Instill safe driving habits early on. Motor vehicle crashes are the leading cause of death for teens in the United States, according to the National Highway Traffic Safety Administration. Consider drafting and entering into a “Driving Contract” with your teen. Some states have special laws for new drivers, but if yours doesn’t, implement some of your own rules, such as a curfew, a maximum number of passengers and a ban on cell phone talking and texting behind the wheel. And don’t forget to set a good example when you’re in the car with your son or daughter. Remind teens to protect their privacy online. Eighty-one percent of 16- to 17-year-olds report having at least one social networking account, according to a report by McAfee (http://lastwatchdog.com/wp/wp-content/uploads/100622 _McAfee_Teens_online.pdf) — and many are clueless about the importance of online security. Any photos or posts that they wouldn’t want you, their principal, or a college recruiter to see shouldn’t be posted online – even just to “friends.” Many students have jeopardized their futures with irresponsible conduct. A teen in Tennessee was expelled after posting a threatening Facebook status about his basketball coach, and a principal in Seattle suspended 28 students for bullying a classmate on the Internet. Talk travel safety before class trips. High school trips are usually longer and involve more distant destinations than field trips during the early school years, so make sure you and your student are prepared accordingly. Will you be able to get in touch with each other in case of emergency? Does your teen have access to a safe place to store his or her valuables, like iPods, laptops and spending money, or should certain items be left at home? Work smart — and safe. Is your teen looking to make some extra cash with an after-school job? Make sure that he or she is properly trained and supervised. If your teen is taking tutoring or babysitting jobs in someone else’s home rather than in a commercial setting, keep tabs on who he or she is working for, and make sure your son or daughter is prepared for the responsibility — for example, it’s helpful for children who are going to work as babysitters to be certified in CPR.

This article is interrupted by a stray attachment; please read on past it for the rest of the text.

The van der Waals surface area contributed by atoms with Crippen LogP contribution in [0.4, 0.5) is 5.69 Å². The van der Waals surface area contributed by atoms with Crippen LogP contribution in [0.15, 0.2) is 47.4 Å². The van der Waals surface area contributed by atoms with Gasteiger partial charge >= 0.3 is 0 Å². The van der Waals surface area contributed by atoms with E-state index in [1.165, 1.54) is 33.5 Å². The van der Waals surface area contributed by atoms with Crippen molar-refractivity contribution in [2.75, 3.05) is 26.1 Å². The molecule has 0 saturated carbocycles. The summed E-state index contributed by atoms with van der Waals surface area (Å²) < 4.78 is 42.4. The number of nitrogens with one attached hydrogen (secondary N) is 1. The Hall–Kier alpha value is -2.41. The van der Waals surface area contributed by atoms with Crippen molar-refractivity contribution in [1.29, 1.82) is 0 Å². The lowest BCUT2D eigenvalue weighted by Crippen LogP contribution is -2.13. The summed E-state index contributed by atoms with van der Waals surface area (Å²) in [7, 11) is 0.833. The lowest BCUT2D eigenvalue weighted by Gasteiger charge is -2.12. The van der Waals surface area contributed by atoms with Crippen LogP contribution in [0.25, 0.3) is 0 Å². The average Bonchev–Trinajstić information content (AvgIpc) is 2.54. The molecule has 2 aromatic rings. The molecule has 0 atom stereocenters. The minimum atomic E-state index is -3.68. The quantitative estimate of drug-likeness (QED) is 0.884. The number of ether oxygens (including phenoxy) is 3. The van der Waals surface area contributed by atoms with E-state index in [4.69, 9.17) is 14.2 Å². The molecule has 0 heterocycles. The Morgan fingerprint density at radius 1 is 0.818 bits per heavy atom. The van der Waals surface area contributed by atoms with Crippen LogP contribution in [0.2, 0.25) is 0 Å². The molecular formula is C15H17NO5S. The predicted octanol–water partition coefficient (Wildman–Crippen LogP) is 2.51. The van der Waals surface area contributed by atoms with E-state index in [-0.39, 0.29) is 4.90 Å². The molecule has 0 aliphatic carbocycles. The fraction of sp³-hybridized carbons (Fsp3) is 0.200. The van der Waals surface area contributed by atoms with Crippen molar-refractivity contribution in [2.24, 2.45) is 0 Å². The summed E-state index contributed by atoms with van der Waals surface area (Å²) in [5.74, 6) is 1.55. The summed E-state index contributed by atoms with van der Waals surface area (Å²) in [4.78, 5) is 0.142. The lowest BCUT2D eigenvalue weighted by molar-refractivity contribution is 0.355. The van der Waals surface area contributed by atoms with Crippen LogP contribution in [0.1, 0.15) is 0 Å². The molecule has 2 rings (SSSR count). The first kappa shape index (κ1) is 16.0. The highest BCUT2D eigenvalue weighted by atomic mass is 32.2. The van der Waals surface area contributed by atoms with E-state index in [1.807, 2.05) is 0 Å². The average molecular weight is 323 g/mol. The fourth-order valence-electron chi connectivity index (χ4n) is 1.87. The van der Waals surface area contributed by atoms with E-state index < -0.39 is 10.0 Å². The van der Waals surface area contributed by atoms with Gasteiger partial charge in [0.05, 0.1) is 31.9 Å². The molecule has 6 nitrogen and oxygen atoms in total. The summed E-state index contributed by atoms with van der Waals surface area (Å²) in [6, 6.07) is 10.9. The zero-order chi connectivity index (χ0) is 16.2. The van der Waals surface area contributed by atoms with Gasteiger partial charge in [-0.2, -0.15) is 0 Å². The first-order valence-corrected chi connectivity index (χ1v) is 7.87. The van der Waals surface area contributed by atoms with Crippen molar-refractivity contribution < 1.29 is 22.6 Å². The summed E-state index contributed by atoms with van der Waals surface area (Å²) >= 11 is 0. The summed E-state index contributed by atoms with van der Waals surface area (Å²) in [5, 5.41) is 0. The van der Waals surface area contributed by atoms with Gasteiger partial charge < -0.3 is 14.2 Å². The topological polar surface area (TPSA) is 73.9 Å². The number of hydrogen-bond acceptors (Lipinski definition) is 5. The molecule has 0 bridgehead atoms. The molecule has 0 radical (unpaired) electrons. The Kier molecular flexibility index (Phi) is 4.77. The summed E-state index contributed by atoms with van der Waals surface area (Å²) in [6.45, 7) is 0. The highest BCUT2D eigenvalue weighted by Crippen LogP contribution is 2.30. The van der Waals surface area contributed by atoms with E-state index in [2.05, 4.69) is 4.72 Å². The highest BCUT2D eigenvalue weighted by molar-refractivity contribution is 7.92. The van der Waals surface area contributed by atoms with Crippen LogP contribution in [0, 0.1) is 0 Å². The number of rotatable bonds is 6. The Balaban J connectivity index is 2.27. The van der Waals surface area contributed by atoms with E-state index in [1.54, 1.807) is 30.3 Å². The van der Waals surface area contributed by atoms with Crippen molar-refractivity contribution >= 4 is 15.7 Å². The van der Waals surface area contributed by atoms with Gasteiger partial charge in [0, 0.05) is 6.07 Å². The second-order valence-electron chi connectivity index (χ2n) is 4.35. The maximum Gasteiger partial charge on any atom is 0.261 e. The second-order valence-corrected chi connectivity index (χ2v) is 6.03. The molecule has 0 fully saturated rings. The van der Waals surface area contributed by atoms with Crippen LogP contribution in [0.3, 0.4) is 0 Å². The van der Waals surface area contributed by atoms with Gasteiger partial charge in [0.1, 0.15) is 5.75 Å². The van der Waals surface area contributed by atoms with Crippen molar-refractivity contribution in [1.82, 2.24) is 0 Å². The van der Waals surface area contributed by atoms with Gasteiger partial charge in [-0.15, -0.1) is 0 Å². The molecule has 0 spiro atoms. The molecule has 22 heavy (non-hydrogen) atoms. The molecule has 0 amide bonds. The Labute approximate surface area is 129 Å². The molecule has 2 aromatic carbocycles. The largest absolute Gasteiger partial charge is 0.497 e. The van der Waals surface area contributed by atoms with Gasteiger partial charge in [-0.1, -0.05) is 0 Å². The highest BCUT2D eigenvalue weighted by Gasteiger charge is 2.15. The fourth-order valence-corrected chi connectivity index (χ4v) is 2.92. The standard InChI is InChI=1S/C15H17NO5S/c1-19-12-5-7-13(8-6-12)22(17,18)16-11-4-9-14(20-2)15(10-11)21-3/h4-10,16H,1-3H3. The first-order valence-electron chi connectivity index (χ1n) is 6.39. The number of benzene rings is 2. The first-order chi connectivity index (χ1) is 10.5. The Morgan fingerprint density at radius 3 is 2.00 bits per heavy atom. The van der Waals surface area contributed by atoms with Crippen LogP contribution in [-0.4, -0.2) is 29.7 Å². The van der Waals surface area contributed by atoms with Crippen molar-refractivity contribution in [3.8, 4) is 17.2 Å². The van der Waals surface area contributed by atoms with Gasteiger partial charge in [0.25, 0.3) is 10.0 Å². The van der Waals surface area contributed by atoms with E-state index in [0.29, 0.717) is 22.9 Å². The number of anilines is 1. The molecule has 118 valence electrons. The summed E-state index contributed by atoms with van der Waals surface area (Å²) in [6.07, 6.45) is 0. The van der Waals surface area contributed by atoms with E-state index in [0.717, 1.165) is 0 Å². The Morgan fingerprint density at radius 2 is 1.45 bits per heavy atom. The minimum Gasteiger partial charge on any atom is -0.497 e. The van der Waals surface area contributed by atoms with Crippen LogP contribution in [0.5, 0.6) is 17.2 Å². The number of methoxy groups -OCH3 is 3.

Lock down valuables in the dorm. Laptops, digital cameras, other electronic equipment and financial and legal documents should be secured in a safe when not on or near your student. Although these high-ticket gadgets and sensitive papers can still “walk” unless the safe is bolted to the ground (not an option in most dorms) this will most likely deter a common thief or a hallmate with sticky fingers. Equip your co-ed with a paper shredder. Credit card/bank account statements and any other documents that contain confidential or other personally-identifiable information can be a trigger for identity theft in the wrong hands. Credit card offers, a common sight on college campuses where student representatives hawk free T-shirts as a prize for filling out forms, can compromise your student’s identity if not discarded properly. Remind your student to think before she types. As a general rule of thumb, encourage kids not to say anything on a social network that they wouldn’t announce over a loudspeaker on the quad. By now, it should be increasingly clear that what you say even in a “Friends-only” space may not always remain private and can be used against you in a court of law, a relationship or an important future opportunity such as employment. Finally, location-sharing apps online or via smart phone should be avoided, as broadcasting their whereabouts could put students at risk. Sign up for campus alerts. The text messages and emails sent via these systems could save your son or daughter’s life if a violent or other life-threatening situation arises on campus. Following the Virginia Tech shootings in 2007, many colleges and universities implemented or updated their emergency outreach procedures. All students should be receiving these notices, and in some cases, parents can sign up as well. Have an emergency exit plan in the event your child’s school is closed due to a catastrophic event such as a hurricane, earthquake, flood or fire. Are you prepared to foot the additional tuition, room and board costs of finishing a semester, year or degree elsewhere? Similarly, parents of students traveling as part of a college sports team or spending a semester abroad might be wise to make sure their school or private health insurance plan covers medical evacuation back home or to the nearest appropriate medical facility. Should your child be studying in a country where political upheaval makes it unsafe to stay; does this plan also cover political evacuation?